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Black Friday Ex-Sunday World Northern Editor remembers night journalist Martin O'Hagan was murdered

"Martin's body was still warm on the ground, the blood which had poured out of seven bullet holes in his back pooled on the tarmac."


Martin O'Hagan

Martin O'Hagan

Martin O'Hagan

It was late on the Black Friday evening of September 28, 2001 when Brian 'Barney' Rowan phoned me at home.

Barney had worked with us running the Ulster Press Agency, before leaving to become the Security Correspondent for BBC NI.

It wasn't unusual for us to exchange information after a terrorist shooting, bombing or other atrocity, especially when deadlines were looming.

I'd heard there'd been a shooting in Lurgan: Martin O'Hagan's home town. Nothing unusual about that.

The County Armagh town was a hotbed of strife: a place where, when you walked up the street, you could almost bite the sectarianism.

Brian was phoning about the shooting, fatal as it proved. And then came the bombshell. Barney sounded like he didn't want to ask. But he did.

'Jim,' he said, 'what age is Martin O'Hagan?'

Alarm bells didn't start ringing in my head, as the cliché goes. A time bomb started ticking, instead. I didn't really know Martin's age off the top of my head.

Then Brian said that although the police at that early stage weren't giving the victim's name, they were saying that the man "down on the street" was aged 51.

Brian then told me where the shooting had occurred. It was the road in which Martin lived with wife Marie and their three daughters. Both the age and the address synced. But I still didn't want to even countenance that.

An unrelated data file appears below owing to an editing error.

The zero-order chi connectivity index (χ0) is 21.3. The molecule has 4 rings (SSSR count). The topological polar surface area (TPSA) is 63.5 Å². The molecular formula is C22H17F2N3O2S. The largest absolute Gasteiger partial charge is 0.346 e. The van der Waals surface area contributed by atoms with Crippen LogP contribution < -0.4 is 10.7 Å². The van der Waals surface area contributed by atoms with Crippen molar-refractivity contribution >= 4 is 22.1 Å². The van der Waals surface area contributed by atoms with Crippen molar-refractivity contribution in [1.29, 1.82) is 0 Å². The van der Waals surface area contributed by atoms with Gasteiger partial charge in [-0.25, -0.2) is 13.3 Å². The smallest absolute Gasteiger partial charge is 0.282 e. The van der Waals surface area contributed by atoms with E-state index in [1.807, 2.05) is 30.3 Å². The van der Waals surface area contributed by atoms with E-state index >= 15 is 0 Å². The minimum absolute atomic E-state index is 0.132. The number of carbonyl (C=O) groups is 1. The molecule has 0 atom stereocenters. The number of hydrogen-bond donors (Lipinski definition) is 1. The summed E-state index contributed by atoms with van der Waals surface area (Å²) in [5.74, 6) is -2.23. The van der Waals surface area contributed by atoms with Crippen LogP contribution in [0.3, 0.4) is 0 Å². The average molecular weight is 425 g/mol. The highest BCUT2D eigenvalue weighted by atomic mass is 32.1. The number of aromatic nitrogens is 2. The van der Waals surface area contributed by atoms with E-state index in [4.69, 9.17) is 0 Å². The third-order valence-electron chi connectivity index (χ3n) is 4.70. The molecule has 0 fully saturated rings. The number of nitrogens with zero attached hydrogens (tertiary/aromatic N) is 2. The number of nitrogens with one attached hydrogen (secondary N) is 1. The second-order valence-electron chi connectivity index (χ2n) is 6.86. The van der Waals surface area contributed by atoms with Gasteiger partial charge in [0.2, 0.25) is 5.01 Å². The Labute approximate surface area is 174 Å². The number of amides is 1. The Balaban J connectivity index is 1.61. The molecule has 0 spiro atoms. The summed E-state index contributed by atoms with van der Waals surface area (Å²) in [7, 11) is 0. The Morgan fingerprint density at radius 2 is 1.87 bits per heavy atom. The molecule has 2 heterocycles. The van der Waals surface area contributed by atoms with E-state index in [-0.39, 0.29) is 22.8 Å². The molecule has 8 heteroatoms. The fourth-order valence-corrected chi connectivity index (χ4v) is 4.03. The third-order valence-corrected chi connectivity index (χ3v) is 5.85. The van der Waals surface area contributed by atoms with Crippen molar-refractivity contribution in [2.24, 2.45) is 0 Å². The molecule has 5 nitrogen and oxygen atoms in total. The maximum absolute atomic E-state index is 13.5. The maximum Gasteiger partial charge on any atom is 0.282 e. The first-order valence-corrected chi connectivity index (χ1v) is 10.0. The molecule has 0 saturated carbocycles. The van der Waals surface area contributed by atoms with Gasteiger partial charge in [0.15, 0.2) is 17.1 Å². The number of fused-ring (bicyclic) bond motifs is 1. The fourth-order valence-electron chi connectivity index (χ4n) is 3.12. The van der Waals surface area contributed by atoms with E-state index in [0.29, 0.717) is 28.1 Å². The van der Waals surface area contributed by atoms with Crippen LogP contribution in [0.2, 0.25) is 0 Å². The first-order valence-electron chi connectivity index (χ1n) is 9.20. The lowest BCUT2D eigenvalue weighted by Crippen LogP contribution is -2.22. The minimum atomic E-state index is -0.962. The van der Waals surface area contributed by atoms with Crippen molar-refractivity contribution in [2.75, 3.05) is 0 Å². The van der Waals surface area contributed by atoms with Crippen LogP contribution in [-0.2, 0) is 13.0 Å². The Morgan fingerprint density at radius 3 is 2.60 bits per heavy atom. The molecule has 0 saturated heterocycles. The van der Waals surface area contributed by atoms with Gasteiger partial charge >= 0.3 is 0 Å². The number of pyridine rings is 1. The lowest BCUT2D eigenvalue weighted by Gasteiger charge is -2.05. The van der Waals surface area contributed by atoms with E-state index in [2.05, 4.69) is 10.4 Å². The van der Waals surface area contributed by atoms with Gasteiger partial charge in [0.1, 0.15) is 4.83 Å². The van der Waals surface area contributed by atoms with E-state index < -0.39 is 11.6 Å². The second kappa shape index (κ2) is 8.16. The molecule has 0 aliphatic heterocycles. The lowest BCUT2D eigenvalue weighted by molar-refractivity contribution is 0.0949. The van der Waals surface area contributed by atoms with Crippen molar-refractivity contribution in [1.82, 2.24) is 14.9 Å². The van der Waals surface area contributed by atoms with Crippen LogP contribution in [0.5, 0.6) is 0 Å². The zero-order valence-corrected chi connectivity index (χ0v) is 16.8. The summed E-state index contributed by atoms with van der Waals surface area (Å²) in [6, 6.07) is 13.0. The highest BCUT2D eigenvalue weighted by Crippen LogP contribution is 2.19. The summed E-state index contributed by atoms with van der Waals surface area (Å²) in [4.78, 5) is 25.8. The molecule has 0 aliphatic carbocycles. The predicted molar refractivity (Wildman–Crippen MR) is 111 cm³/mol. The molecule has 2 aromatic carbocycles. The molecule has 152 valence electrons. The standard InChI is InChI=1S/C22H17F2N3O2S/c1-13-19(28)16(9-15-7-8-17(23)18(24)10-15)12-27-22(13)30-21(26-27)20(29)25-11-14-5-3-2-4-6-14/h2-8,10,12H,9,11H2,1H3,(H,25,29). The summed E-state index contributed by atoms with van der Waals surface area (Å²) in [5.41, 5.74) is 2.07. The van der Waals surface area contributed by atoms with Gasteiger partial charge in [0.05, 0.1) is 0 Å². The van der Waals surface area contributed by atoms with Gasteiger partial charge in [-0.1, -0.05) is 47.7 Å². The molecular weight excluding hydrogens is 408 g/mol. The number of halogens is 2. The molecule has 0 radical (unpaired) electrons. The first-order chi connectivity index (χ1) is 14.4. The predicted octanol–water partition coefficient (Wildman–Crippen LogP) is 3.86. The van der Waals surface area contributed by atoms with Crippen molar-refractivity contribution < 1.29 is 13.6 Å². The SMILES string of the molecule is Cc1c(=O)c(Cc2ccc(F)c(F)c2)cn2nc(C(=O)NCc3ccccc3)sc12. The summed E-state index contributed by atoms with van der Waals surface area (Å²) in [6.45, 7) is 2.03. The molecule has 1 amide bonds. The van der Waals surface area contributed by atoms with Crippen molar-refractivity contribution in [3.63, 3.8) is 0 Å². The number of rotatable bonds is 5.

'Jim, I think it's Martin,' said Barney quietly.

It was.

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Immediately, I went to Lurgan, to the quarantined spot on the road that the police had cordoned off with plastic tape.

The police knew who I was. They signalled me through. I ducked under the tape.


Journalist Martin O'Hagan

Journalist Martin O'Hagan

Journalist Martin O'Hagan

Martin's body was still warm on the ground, the blood which had poured out of seven bullet holes in his back pooled on the tarmac.

I was white with shock and horror. And burning red with rage.

And then, even worse, just at this point an LVF mob haemorrhaged on a corner close to the fresh murder scene. They began an obscene, sectarian chant, the main crass chorus of which was "… another Fenian dead."

Despair was subsumed by searing anger. I went to move towards them. The police at the scene were already stretched, coping with the immediate aftermath of the murder. A uniformed officer put his hand on my arm. "Sir," he said, "Do you want a riot erupting here, with bricks and bottles flying over this lad's dead body?"

No. Definitely not.

Not with the terrible task still to be faced.

Going to the nearby O'Hagan home, to put my arms around a weeping widow who'd just witnessed her husband being shot dead in front of her.

Martin had been gunned down just 100 metres from his own front door.

He died a hero, protecting his wife Marie from the flying assassin's bullets of the LVF.